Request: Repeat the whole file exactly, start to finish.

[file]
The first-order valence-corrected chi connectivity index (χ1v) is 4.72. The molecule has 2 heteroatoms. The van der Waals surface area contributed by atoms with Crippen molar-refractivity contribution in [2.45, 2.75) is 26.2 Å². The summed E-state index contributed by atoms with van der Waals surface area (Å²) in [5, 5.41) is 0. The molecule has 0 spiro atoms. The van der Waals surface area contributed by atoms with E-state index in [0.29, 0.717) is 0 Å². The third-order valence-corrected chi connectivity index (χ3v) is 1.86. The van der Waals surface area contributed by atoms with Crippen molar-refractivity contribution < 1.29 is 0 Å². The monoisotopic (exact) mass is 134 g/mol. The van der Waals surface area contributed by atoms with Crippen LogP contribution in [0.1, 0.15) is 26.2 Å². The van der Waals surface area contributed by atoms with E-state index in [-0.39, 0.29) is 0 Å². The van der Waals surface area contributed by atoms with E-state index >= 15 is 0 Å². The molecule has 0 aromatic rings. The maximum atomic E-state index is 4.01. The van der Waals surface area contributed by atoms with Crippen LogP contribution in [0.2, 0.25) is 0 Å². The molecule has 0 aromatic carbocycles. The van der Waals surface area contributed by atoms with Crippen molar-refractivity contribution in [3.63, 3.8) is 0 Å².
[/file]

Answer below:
The first-order valence-corrected chi connectivity index (χ1v) is 4.72. The molecule has 2 heteroatoms. The van der Waals surface area contributed by atoms with Crippen molar-refractivity contribution in [2.45, 2.75) is 26.2 Å². The summed E-state index contributed by atoms with van der Waals surface area (Å²) in [5, 5.41) is 0. The molecule has 0 spiro atoms. The van der Waals surface area contributed by atoms with E-state index in [0.29, 0.717) is 0 Å². The third-order valence-corrected chi connectivity index (χ3v) is 1.86. The van der Waals surface area contributed by atoms with Crippen molar-refractivity contribution < 1.29 is 0 Å². The monoisotopic (exact) mass is 134 g/mol. The van der Waals surface area contributed by atoms with Crippen LogP contribution in [0.1, 0.15) is 26.2 Å². The van der Waals surface area contributed by atoms with E-state index in [-0.39, 0.29) is 0 Å². The van der Waals surface area contributed by atoms with E-state index >= 15 is 0 Å². The molecule has 0 aromatic rings. The maximum atomic E-state index is 4.01. The van der Waals surface area contributed by atoms with Crippen LogP contribution in [0.2, 0.25) is 0 Å². The molecule has 0 aromatic carbocycles. The van der Waals surface area contributed by atoms with Crippen molar-refractivity contribution in [3.63, 3.8) is 0 Å².